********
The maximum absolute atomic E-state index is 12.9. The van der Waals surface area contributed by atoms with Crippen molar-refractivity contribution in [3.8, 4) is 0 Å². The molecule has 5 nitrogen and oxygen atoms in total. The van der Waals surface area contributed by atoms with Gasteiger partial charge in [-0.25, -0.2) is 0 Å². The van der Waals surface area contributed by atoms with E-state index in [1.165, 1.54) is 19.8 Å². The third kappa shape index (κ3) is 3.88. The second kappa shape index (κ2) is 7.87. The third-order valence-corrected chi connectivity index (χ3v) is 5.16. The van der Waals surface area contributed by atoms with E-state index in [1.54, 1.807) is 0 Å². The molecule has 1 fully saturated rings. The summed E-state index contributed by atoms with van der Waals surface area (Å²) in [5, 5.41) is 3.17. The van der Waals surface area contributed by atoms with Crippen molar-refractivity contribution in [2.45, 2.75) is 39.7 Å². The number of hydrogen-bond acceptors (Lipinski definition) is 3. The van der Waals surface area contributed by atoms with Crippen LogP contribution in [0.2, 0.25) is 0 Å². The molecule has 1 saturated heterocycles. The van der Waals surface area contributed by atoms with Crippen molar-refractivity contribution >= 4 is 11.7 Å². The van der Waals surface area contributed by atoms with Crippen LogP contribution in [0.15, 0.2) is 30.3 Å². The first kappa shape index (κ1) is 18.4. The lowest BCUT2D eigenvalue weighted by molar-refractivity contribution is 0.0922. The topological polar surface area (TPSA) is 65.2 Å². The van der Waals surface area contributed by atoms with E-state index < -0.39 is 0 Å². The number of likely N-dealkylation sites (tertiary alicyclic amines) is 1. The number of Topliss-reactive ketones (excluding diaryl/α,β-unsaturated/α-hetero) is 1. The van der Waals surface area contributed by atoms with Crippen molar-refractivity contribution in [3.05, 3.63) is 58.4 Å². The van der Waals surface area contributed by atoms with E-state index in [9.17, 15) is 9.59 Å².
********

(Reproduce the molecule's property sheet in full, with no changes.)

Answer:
The maximum absolute atomic E-state index is 12.9. The van der Waals surface area contributed by atoms with Crippen molar-refractivity contribution in [3.8, 4) is 0 Å². The molecule has 5 nitrogen and oxygen atoms in total. The van der Waals surface area contributed by atoms with Gasteiger partial charge in [-0.25, -0.2) is 0 Å². The van der Waals surface area contributed by atoms with E-state index in [1.165, 1.54) is 19.8 Å². The third kappa shape index (κ3) is 3.88. The second kappa shape index (κ2) is 7.87. The third-order valence-corrected chi connectivity index (χ3v) is 5.16. The van der Waals surface area contributed by atoms with E-state index in [1.54, 1.807) is 0 Å². The molecule has 1 fully saturated rings. The summed E-state index contributed by atoms with van der Waals surface area (Å²) in [5, 5.41) is 3.17. The van der Waals surface area contributed by atoms with Crippen molar-refractivity contribution in [2.45, 2.75) is 39.7 Å². The number of hydrogen-bond acceptors (Lipinski definition) is 3. The van der Waals surface area contributed by atoms with Crippen LogP contribution in [0.2, 0.25) is 0 Å². The molecule has 1 saturated heterocycles. The van der Waals surface area contributed by atoms with Crippen molar-refractivity contribution >= 4 is 11.7 Å². The van der Waals surface area contributed by atoms with Crippen LogP contribution in [0.15, 0.2) is 30.3 Å². The first kappa shape index (κ1) is 18.4. The lowest BCUT2D eigenvalue weighted by molar-refractivity contribution is 0.0922. The topological polar surface area (TPSA) is 65.2 Å². The van der Waals surface area contributed by atoms with E-state index < -0.39 is 0 Å². The number of likely N-dealkylation sites (tertiary alicyclic amines) is 1. The number of Topliss-reactive ketones (excluding diaryl/α,β-unsaturated/α-hetero) is 1. The van der Waals surface area contributed by atoms with Crippen molar-refractivity contribution in [3.05, 3.63) is 58.4 Å². The van der Waals surface area contributed by atoms with E-state index in [9.17, 15) is 9.59 Å².